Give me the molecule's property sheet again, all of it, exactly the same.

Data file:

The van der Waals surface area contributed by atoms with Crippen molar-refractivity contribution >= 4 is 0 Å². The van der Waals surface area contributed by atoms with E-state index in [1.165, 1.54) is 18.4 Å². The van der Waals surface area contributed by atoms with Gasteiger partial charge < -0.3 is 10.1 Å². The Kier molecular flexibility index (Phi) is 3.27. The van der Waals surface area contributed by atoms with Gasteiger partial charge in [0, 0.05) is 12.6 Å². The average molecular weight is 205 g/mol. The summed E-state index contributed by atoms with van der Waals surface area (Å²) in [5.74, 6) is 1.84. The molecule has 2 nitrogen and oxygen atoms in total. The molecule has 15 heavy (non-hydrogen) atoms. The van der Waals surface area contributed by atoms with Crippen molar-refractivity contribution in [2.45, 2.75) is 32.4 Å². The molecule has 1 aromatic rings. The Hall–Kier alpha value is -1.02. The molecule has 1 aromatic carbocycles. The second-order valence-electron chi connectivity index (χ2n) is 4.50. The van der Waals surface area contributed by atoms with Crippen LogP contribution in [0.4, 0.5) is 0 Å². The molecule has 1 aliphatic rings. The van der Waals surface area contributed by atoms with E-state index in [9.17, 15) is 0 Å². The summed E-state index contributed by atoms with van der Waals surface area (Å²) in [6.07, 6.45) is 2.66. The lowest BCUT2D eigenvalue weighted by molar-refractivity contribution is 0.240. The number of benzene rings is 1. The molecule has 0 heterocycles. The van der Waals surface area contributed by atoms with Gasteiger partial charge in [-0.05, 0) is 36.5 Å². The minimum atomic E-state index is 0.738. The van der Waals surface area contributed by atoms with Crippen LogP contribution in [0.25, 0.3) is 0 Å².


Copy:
The van der Waals surface area contributed by atoms with Crippen molar-refractivity contribution >= 4 is 0 Å². The van der Waals surface area contributed by atoms with E-state index in [1.165, 1.54) is 18.4 Å². The van der Waals surface area contributed by atoms with Gasteiger partial charge < -0.3 is 10.1 Å². The Kier molecular flexibility index (Phi) is 3.27. The van der Waals surface area contributed by atoms with Gasteiger partial charge in [0, 0.05) is 12.6 Å². The average molecular weight is 205 g/mol. The summed E-state index contributed by atoms with van der Waals surface area (Å²) in [5.74, 6) is 1.84. The molecule has 2 nitrogen and oxygen atoms in total. The molecule has 15 heavy (non-hydrogen) atoms. The van der Waals surface area contributed by atoms with Crippen molar-refractivity contribution in [2.45, 2.75) is 32.4 Å². The molecule has 1 aromatic rings. The Hall–Kier alpha value is -1.02. The molecule has 1 aromatic carbocycles. The second-order valence-electron chi connectivity index (χ2n) is 4.50. The van der Waals surface area contributed by atoms with Crippen LogP contribution in [0.4, 0.5) is 0 Å². The molecule has 1 aliphatic rings. The van der Waals surface area contributed by atoms with E-state index in [9.17, 15) is 0 Å². The summed E-state index contributed by atoms with van der Waals surface area (Å²) in [6.07, 6.45) is 2.66. The lowest BCUT2D eigenvalue weighted by molar-refractivity contribution is 0.240. The number of benzene rings is 1. The molecule has 0 heterocycles. The van der Waals surface area contributed by atoms with Gasteiger partial charge in [-0.05, 0) is 36.5 Å². The minimum atomic E-state index is 0.738. The van der Waals surface area contributed by atoms with Crippen LogP contribution in [0.25, 0.3) is 0 Å².